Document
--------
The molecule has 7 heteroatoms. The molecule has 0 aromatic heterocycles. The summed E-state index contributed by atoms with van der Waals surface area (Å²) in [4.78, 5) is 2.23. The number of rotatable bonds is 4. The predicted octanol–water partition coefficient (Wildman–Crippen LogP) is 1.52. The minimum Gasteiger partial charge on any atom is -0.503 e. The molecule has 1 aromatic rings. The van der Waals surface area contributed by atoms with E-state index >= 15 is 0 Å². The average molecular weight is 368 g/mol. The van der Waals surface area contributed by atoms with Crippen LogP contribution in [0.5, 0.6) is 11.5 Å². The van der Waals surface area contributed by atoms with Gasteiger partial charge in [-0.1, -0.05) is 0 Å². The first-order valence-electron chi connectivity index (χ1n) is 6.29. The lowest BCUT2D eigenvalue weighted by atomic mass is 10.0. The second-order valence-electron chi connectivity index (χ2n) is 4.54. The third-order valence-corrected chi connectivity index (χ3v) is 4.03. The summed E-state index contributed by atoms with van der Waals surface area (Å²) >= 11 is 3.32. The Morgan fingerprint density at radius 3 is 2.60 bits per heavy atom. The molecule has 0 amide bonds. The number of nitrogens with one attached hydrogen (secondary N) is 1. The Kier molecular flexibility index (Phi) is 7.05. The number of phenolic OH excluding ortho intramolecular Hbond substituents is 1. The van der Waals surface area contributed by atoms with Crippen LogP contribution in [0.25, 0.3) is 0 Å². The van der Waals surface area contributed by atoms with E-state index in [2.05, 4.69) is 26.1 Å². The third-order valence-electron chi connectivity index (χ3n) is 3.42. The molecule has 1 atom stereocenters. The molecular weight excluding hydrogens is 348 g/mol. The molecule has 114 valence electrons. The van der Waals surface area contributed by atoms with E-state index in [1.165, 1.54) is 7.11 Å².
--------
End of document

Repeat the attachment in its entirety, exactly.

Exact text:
The molecule has 7 heteroatoms. The molecule has 0 aromatic heterocycles. The summed E-state index contributed by atoms with van der Waals surface area (Å²) in [4.78, 5) is 2.23. The number of rotatable bonds is 4. The predicted octanol–water partition coefficient (Wildman–Crippen LogP) is 1.52. The minimum Gasteiger partial charge on any atom is -0.503 e. The molecule has 1 aromatic rings. The van der Waals surface area contributed by atoms with E-state index >= 15 is 0 Å². The average molecular weight is 368 g/mol. The van der Waals surface area contributed by atoms with Crippen LogP contribution in [0.5, 0.6) is 11.5 Å². The van der Waals surface area contributed by atoms with Gasteiger partial charge in [-0.1, -0.05) is 0 Å². The first-order valence-electron chi connectivity index (χ1n) is 6.29. The lowest BCUT2D eigenvalue weighted by atomic mass is 10.0. The second-order valence-electron chi connectivity index (χ2n) is 4.54. The third-order valence-corrected chi connectivity index (χ3v) is 4.03. The summed E-state index contributed by atoms with van der Waals surface area (Å²) >= 11 is 3.32. The Morgan fingerprint density at radius 3 is 2.60 bits per heavy atom. The molecule has 0 amide bonds. The number of nitrogens with one attached hydrogen (secondary N) is 1. The Kier molecular flexibility index (Phi) is 7.05. The number of phenolic OH excluding ortho intramolecular Hbond substituents is 1. The van der Waals surface area contributed by atoms with Crippen LogP contribution in [0.25, 0.3) is 0 Å². The van der Waals surface area contributed by atoms with E-state index in [2.05, 4.69) is 26.1 Å². The third-order valence-electron chi connectivity index (χ3n) is 3.42. The molecule has 1 atom stereocenters. The molecular weight excluding hydrogens is 348 g/mol. The molecule has 114 valence electrons. The van der Waals surface area contributed by atoms with E-state index in [1.165, 1.54) is 7.11 Å².